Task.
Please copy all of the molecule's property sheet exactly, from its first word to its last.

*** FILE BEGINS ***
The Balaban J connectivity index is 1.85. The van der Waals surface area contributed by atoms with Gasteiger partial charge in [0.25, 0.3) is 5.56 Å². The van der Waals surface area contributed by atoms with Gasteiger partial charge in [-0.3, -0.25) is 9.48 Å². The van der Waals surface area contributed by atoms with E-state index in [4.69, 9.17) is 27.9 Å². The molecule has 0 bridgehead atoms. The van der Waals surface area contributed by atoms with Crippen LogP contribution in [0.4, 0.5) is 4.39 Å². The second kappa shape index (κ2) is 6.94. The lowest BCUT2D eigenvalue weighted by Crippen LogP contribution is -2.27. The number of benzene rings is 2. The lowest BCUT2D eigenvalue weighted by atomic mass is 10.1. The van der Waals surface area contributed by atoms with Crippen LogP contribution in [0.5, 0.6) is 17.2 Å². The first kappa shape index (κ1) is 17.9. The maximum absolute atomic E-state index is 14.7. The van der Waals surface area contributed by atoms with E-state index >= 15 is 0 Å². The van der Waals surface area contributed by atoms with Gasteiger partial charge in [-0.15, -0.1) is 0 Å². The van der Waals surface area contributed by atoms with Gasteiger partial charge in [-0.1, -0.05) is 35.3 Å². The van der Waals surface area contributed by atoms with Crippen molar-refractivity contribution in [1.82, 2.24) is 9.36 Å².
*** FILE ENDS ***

The Balaban J connectivity index is 1.85. The van der Waals surface area contributed by atoms with Gasteiger partial charge in [0.25, 0.3) is 5.56 Å². The van der Waals surface area contributed by atoms with Gasteiger partial charge in [-0.3, -0.25) is 9.48 Å². The van der Waals surface area contributed by atoms with E-state index in [4.69, 9.17) is 27.9 Å². The molecule has 0 bridgehead atoms. The van der Waals surface area contributed by atoms with Crippen LogP contribution in [0.4, 0.5) is 4.39 Å². The second kappa shape index (κ2) is 6.94. The lowest BCUT2D eigenvalue weighted by Crippen LogP contribution is -2.27. The number of benzene rings is 2. The lowest BCUT2D eigenvalue weighted by atomic mass is 10.1. The van der Waals surface area contributed by atoms with Crippen LogP contribution in [0.5, 0.6) is 17.2 Å². The first kappa shape index (κ1) is 17.9. The maximum absolute atomic E-state index is 14.7. The van der Waals surface area contributed by atoms with E-state index >= 15 is 0 Å². The van der Waals surface area contributed by atoms with Gasteiger partial charge in [-0.15, -0.1) is 0 Å². The van der Waals surface area contributed by atoms with Gasteiger partial charge in [-0.1, -0.05) is 35.3 Å². The van der Waals surface area contributed by atoms with Crippen molar-refractivity contribution in [1.82, 2.24) is 9.36 Å².